As American foreign policy shifts towards isolationism and protectionism, I think it’s important to discuss some of the effects this policy will have. This isn’t an exhaustive list or even a complete analysis of the one topic I want to cover TPP and China. It’s meant to begin a conversation and to document my ideas and thoughts on the topic. Continue reading “TPP & China: How we Doomed Ourselves”
One trend I’m optimistic and pessimistic about, at the same time, is automation. This entails AI (artificial intelligence), machine learning (which has significantly improved artificial intelligence), and the improvements of optical and speech recognition software (also through machine learning). Advances over the last few years have begun to find practical applications and are slowly being introduced in several sectors. Continue reading “Automation”
In the last five to ten years, companies have begun rigorously implementing work-life balance initiatives. At least on paper. In the ever-connected work environment, it’s difficult to get away from the office when it’s always in your pocket. As such, work has slowly crept into nights and weekends. Work that used to require an office can now be performed on a beach in Cancun or a ski cabin in Colorado. Companies have provided workers with tools and technology to ensure they can perform their jobs anywhere and now expect them to. Continue reading “The Benefits of Work-life Balance”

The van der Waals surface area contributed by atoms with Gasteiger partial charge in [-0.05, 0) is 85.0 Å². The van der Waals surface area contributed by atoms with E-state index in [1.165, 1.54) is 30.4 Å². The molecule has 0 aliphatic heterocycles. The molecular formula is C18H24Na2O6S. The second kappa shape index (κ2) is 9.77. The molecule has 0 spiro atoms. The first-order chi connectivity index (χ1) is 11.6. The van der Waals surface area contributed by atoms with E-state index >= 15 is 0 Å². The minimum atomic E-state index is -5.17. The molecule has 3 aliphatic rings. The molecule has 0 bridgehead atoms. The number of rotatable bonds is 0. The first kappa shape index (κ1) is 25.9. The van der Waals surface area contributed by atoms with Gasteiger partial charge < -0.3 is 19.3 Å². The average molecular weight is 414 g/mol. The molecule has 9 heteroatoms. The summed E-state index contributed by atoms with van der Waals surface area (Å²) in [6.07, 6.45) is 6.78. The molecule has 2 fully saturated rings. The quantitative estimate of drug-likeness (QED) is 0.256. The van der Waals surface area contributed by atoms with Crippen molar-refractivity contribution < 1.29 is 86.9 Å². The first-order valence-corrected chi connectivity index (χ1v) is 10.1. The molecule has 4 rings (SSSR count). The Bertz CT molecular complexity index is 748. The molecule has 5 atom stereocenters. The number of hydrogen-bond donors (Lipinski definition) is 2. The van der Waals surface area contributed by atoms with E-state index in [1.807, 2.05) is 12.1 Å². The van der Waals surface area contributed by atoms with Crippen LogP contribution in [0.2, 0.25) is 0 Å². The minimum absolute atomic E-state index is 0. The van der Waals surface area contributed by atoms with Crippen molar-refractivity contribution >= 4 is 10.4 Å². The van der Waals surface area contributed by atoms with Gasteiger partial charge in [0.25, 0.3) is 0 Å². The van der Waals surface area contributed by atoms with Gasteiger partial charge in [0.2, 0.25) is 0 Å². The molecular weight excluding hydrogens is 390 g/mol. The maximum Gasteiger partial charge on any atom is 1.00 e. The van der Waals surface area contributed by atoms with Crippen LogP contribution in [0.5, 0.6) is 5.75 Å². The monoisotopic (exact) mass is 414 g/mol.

If you’re planning a trip to Southeast Asia or specifically Cambodia then this is the post for you.
Cambodia is a fun and exciting country to visit and travel. There’s a few major themes and sites to see: Angkor Wat (and other temple ruins in the area), the genocide, the jungle, and the beaches. I’ll try to cover each of these, walk through the itinerary I followed, and provide some pro travel tips in the process. Continue reading “Cambodia”
Our political system, the circus show it has been this year, has shed light on an anomaly in society. Despite what some of us think, Donald Trump and “Make America Great Again” isn’t the crack I’m referencing. While Trump and political division seem like a new phenomenon, over the last fifty years, American politics has seen a slow knife slip between the left and right. In 2011, that knife twisted, and the most liberal republican no longer overlapped the most conservative democrat. A confusing statement, but at that point and since, the common ground our representatives stood on disappeared. The disappearance of that common ground has brought us the deadlocked, lame duck political standoff that has left us all frustrated. Continue reading “Why We Need(ed) Donald Trump”
I haven’t been writing as frequently as I ought to, but in a concerted effort to continue documenting my travels, I wanted to post something before going to Thailand this evening.
Tonight, at 5:30, I’ll be heading to Chiang Mai for my first time in Thailand. As with any trip, it’s difficult to describe the mix of emotions I have prior to departure. Here are a few of my thoughts –